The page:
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Ideas of Sensation often changed by the Judgment.       §8. We are farther to consider concerning Perception, that the
Ideas we receive by sensation, are often in grown People alter’d by the
Judgment, without our taking notice of it. When we set before our
Eyes a round Globe, of any uniform colour, v.g. Gold, Alabaster, or
Jet,’tis certain, that the Idea thereby imprinted in our Mind, is of a
flat Circle variously shadow’d, with several degrees of Light and
Brightness coming to our Eyes. But we having by use been accus-
tomed to perceive, what kind of appearance convex Bodies are wont
to make in us; what alterations are made in the reflections of Light, by
the difference of the sensible Figures of Bodies, the Judgment pres-
ently, by an habitual custom, alters the Appearances into their
Causes: So that from that, which truly is variety of shadow or colour,
collecting the Figure, it makes it pass for a mark of Figure, and frames
to it self the perception of a convex Figure, and an uniform Colour;
when the Idea we receive from thence, is only a Plain variously col-
our’d, as is evident in Painting. To which purpose I shall here insert
a Problem of that very Ingenious and Studious promoter of real Know-
ledge, the Learned and Worthy Mr. Molineux , which he was pleased to
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send me in a Letter some Months since; and it is this: Suppose a Man
born blind, and now adult, and taught by his touch to distinguish between a
Cube, and a Sphere of the same metal, and nighly of the same bigness, so as to
tell, when he felt one and t’other, which is the Cube, which the Sphere.
Suppose then the Cube and Sphere placed on a Table, and the Blind Man to be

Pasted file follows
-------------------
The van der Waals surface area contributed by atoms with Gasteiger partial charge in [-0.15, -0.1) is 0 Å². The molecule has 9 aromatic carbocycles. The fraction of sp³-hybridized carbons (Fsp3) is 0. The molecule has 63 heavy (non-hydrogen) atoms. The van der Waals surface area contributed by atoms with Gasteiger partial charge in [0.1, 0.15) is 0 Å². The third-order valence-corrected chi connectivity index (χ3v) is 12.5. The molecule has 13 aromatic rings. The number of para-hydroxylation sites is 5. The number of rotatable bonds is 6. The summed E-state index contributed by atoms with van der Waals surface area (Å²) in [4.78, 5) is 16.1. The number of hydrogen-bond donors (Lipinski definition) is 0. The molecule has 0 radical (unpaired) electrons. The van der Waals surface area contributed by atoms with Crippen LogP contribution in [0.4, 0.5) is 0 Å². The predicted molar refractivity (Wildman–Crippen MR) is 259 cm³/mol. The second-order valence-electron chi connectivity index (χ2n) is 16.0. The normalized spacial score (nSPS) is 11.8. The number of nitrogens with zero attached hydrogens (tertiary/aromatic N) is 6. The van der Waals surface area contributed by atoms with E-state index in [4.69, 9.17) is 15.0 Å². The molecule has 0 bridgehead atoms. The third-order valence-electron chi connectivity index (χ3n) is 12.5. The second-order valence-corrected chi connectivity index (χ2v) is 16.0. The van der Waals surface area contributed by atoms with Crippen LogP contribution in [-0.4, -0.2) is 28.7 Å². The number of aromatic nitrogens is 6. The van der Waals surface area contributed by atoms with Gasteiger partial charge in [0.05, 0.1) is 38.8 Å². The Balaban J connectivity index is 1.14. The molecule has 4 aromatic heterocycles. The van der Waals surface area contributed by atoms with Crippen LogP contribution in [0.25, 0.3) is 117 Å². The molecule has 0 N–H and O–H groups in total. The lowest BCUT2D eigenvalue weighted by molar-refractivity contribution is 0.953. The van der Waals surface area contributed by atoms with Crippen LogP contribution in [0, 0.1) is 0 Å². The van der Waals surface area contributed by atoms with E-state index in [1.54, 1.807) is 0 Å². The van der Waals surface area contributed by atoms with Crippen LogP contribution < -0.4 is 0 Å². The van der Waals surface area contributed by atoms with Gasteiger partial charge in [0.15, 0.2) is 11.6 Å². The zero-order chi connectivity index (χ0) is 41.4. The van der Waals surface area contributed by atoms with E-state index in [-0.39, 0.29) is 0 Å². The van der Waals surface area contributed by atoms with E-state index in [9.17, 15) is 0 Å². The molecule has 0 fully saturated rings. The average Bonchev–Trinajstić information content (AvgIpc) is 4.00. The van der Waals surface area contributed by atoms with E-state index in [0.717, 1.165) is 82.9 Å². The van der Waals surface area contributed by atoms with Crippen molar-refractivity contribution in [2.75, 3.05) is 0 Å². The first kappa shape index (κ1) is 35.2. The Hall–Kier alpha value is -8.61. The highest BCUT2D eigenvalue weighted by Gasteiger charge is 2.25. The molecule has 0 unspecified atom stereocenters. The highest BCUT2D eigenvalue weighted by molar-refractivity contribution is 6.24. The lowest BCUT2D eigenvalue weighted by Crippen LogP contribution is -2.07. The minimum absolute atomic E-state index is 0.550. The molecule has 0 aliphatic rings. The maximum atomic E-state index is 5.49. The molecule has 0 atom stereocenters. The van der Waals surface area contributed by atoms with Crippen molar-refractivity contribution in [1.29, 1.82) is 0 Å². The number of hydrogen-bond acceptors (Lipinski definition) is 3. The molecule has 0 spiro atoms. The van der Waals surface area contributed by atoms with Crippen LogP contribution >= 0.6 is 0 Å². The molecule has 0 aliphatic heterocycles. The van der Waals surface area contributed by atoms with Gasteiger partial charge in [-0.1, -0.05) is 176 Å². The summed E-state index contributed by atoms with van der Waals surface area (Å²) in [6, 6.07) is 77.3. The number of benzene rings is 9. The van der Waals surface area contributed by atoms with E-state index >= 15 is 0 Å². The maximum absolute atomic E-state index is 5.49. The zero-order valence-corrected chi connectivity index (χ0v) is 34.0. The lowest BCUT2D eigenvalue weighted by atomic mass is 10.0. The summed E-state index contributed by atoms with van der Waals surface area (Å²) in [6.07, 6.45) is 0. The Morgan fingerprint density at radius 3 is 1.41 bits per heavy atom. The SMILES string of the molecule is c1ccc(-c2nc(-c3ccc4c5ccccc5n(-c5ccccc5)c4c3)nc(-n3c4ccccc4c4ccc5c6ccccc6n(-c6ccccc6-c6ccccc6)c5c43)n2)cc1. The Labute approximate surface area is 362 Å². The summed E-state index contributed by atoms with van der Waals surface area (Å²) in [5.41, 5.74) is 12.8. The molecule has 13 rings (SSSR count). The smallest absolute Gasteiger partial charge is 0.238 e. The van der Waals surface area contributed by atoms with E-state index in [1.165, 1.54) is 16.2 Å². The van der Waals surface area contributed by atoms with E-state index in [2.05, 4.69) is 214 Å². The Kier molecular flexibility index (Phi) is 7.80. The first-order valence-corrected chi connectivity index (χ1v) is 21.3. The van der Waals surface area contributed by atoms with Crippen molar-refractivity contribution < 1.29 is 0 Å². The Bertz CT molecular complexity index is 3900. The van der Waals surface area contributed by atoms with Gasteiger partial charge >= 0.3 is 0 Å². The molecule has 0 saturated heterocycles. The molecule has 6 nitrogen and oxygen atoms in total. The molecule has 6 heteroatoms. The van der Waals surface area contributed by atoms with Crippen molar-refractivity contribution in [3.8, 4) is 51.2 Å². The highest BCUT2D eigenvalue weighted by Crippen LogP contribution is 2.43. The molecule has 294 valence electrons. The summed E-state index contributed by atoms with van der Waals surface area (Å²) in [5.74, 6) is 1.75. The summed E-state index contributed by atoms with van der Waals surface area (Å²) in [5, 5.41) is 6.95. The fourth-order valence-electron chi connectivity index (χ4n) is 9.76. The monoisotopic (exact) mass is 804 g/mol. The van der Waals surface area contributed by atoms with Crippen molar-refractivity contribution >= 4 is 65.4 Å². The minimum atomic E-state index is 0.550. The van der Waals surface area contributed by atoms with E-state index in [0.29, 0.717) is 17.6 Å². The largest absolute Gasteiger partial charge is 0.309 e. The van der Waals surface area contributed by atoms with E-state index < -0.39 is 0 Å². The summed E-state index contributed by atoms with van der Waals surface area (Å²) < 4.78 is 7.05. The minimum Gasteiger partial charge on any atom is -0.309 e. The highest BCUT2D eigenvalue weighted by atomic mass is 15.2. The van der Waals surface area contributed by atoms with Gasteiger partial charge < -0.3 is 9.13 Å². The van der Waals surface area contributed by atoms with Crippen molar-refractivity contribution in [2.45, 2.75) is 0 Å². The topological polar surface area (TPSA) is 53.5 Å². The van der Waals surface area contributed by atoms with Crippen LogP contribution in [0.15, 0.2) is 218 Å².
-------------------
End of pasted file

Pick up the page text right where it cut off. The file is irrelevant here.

made to see. Quaere, Whether by his sight, before he touch’d them, he could
now distinguish, and tell, which is the Globe, which the Cube
. To which the
acute and judicious Proposer answers: Not. For though he has obtain’d
the experience of, how a Globe, how a Cube affects his touch; yet he has not
yet attained the Experience, that what affects his touch so or so, must affect
his sight so or so; Or that a protuberant angle in the Cube, that pressed his
hand unequally, shall appear to his eye, as it does in the Cube. I agree with
this thinking Gent. whom I am proud to call my Friend, in his
answer to this his Problem; and am of opinion, that the Blind Man,
at first sight, would not be able with certainty to say, which was
the Globe, which the Cube, whilst he only saw them: though he
could unerringly name them by his touch, and certainly distinguish
them by the difference of their Figures felt. This I have set down,
and leave with my Reader, as an occasion for him to consider, how
much he may be beholding to experience, improvement, and ac-
quired notions, where he thinks, he has not the least use of, or help
from them: And the rather, because this observing Gent. farther
adds, that having upon the occasion of my Book, proposed this to divers very
ingenious Men, he hardly ever met with one, that at first gave the answer to
it, which he thinks true, till by hearing his reasons they were convinced.
Locke Hum II, 9, §8, pp. 145-146